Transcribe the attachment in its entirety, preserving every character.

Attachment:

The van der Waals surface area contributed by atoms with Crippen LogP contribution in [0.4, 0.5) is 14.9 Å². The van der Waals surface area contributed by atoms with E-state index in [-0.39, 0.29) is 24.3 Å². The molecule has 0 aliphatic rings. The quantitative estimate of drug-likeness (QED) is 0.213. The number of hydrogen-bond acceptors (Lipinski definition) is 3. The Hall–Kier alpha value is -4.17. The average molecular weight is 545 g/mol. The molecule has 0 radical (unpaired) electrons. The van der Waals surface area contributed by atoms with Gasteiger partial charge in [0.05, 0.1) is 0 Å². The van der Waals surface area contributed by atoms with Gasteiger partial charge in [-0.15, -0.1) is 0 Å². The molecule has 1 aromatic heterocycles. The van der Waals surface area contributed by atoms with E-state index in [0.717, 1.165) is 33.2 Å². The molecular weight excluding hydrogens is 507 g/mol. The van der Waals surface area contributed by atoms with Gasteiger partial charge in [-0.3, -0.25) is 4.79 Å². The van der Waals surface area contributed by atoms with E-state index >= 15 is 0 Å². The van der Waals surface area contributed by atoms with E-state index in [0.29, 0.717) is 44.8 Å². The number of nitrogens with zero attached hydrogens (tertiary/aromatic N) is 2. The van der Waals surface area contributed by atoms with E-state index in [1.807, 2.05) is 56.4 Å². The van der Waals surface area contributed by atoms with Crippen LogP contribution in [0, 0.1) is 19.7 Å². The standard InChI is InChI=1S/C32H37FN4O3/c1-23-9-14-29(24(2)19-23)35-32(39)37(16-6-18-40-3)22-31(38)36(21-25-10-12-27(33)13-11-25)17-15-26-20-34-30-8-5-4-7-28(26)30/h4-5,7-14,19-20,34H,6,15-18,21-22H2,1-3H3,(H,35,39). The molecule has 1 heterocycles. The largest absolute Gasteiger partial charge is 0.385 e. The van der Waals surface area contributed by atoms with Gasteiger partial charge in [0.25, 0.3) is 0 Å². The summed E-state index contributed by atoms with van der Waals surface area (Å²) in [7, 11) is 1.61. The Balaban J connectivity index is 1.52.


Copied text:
The van der Waals surface area contributed by atoms with Crippen LogP contribution in [0.4, 0.5) is 14.9 Å². The van der Waals surface area contributed by atoms with E-state index in [-0.39, 0.29) is 24.3 Å². The molecule has 0 aliphatic rings. The quantitative estimate of drug-likeness (QED) is 0.213. The number of hydrogen-bond acceptors (Lipinski definition) is 3. The Hall–Kier alpha value is -4.17. The average molecular weight is 545 g/mol. The molecule has 0 radical (unpaired) electrons. The van der Waals surface area contributed by atoms with Gasteiger partial charge in [0.05, 0.1) is 0 Å². The van der Waals surface area contributed by atoms with Gasteiger partial charge in [-0.15, -0.1) is 0 Å². The molecule has 1 aromatic heterocycles. The van der Waals surface area contributed by atoms with E-state index in [0.717, 1.165) is 33.2 Å². The molecular weight excluding hydrogens is 507 g/mol. The van der Waals surface area contributed by atoms with Gasteiger partial charge in [-0.3, -0.25) is 4.79 Å². The van der Waals surface area contributed by atoms with E-state index >= 15 is 0 Å². The van der Waals surface area contributed by atoms with E-state index in [0.29, 0.717) is 44.8 Å². The number of nitrogens with zero attached hydrogens (tertiary/aromatic N) is 2. The van der Waals surface area contributed by atoms with E-state index in [1.807, 2.05) is 56.4 Å². The van der Waals surface area contributed by atoms with Crippen LogP contribution in [0, 0.1) is 19.7 Å². The standard InChI is InChI=1S/C32H37FN4O3/c1-23-9-14-29(24(2)19-23)35-32(39)37(16-6-18-40-3)22-31(38)36(21-25-10-12-27(33)13-11-25)17-15-26-20-34-30-8-5-4-7-28(26)30/h4-5,7-14,19-20,34H,6,15-18,21-22H2,1-3H3,(H,35,39). The molecule has 1 heterocycles. The largest absolute Gasteiger partial charge is 0.385 e. The van der Waals surface area contributed by atoms with Gasteiger partial charge in [0.25, 0.3) is 0 Å². The summed E-state index contributed by atoms with van der Waals surface area (Å²) in [7, 11) is 1.61. The Balaban J connectivity index is 1.52.